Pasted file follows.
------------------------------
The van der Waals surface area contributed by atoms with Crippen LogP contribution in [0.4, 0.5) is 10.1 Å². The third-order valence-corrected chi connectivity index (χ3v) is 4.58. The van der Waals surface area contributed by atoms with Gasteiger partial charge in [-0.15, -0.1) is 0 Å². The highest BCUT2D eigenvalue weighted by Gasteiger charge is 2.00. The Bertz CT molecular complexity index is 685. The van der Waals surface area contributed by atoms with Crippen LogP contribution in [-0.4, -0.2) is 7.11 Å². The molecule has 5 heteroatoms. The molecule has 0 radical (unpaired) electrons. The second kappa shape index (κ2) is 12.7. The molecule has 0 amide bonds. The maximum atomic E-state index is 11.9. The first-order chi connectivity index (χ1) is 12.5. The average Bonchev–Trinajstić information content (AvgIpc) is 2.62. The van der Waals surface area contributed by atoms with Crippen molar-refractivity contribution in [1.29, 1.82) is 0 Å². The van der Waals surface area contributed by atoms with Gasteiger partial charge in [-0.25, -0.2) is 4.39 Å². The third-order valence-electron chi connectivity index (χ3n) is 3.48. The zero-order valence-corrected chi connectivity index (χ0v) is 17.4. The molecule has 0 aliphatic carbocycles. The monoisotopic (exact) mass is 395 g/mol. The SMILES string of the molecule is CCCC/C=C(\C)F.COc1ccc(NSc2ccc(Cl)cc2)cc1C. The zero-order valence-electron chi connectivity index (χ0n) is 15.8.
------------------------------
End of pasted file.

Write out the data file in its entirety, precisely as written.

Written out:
The van der Waals surface area contributed by atoms with Crippen LogP contribution in [0.4, 0.5) is 10.1 Å². The third-order valence-corrected chi connectivity index (χ3v) is 4.58. The van der Waals surface area contributed by atoms with Gasteiger partial charge in [-0.15, -0.1) is 0 Å². The highest BCUT2D eigenvalue weighted by Gasteiger charge is 2.00. The Bertz CT molecular complexity index is 685. The van der Waals surface area contributed by atoms with Crippen LogP contribution in [-0.4, -0.2) is 7.11 Å². The molecule has 5 heteroatoms. The molecule has 0 radical (unpaired) electrons. The second kappa shape index (κ2) is 12.7. The molecule has 0 amide bonds. The maximum atomic E-state index is 11.9. The first-order chi connectivity index (χ1) is 12.5. The average Bonchev–Trinajstić information content (AvgIpc) is 2.62. The van der Waals surface area contributed by atoms with Crippen molar-refractivity contribution in [1.29, 1.82) is 0 Å². The van der Waals surface area contributed by atoms with Gasteiger partial charge in [-0.25, -0.2) is 4.39 Å². The third-order valence-electron chi connectivity index (χ3n) is 3.48. The zero-order valence-corrected chi connectivity index (χ0v) is 17.4. The molecule has 0 aliphatic carbocycles. The monoisotopic (exact) mass is 395 g/mol. The SMILES string of the molecule is CCCC/C=C(\C)F.COc1ccc(NSc2ccc(Cl)cc2)cc1C. The zero-order valence-electron chi connectivity index (χ0n) is 15.8.